• Knowledge and understanding: learning about physical development at different stages, preparation for the changes that occur to their bodies, minds and emotions as a consequence of growth from childhood to adulthood. 

The role of the Head teacher

It is the responsibility of the Head teacher to ensure that both staff and parents are informed about our RSE policy, and that the policy is implemented effectively. It is also the Head teacher’s responsibility to ensure that members of staff are given sufficient training, so that they can teach effectively and handle any difficult issues with sensitivity. 

The Head teacher liaises with external agencies regarding the school RSE programme, and ensures that all adults who work with children on these issues are aware of the school policy, and that they work within this framework. 

The Head teacher may delegate some of the above responsibilities to the following named staff:

  • The School’s Curriculum Lead: Sarah Lloyd.      

Monitoring and Review

It is the responsibility of the PSHE/RSE lead to monitor the standards of teaching and learning in RSE supported by the Curriculum Lead and Head Teacher. 

The leader will also:

  • Ensure staff are trained appropriately
  • Attend training and disseminate to staff
  • Consult and advise colleagues
  • Monitor RSE throughout the school
  • Assist the planning process
  • Review annually the resources available and purchase any necessary equipment and books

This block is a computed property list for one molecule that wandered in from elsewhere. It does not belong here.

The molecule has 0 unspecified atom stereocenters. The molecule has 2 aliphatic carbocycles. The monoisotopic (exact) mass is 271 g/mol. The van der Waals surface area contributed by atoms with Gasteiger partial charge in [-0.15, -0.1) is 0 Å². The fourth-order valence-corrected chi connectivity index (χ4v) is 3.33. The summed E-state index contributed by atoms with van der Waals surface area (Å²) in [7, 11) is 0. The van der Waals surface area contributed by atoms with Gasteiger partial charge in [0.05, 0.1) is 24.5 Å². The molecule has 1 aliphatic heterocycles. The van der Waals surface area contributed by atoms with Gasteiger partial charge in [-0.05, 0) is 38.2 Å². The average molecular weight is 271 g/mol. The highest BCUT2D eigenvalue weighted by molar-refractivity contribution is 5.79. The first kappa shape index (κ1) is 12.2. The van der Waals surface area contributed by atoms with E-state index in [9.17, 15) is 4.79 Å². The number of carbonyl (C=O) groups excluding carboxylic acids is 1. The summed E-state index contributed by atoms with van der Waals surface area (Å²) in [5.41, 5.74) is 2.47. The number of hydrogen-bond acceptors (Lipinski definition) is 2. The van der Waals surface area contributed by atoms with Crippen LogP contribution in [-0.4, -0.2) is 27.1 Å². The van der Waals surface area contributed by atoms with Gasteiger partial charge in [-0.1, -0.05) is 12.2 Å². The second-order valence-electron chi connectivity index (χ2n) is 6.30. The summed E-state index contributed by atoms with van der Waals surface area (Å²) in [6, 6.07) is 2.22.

• Set clear realistic targets for raising standards throughout the school  

How RSE is taught 

  • Some of the elements of RSE are taught through everything we do as part of our School ethos, ie. Attitudes, values, diversity, personal and social skills. 
  • RSE is taught within compulsory science lessons which all children access. 
  • It is also taught within the Personal, Social and Health Education curriculum. 

We teach RSE:

  • Through specific lessons or learning journeys.
  • Whole class/girls/boys groups/individual basis.
  • In response to key questions/as issues arise/as behaviours are observed.
  • RSE will be individualised, developmental and age appropriate
  • Within a context of relationships and family life 

Who will teach RSE? 

RSE may be taught by:

  • Parents.
  • Class staff.
  • School Nurse.
  • Visiting speakers. 

Staff Support and Development 

It is appreciated that some staff may feel less comfortable with this area of the curriculum. All staff will be supported with appropriate training and support and if preferred, alternative staff or visiting professionals may be asked to deliver the curriculum.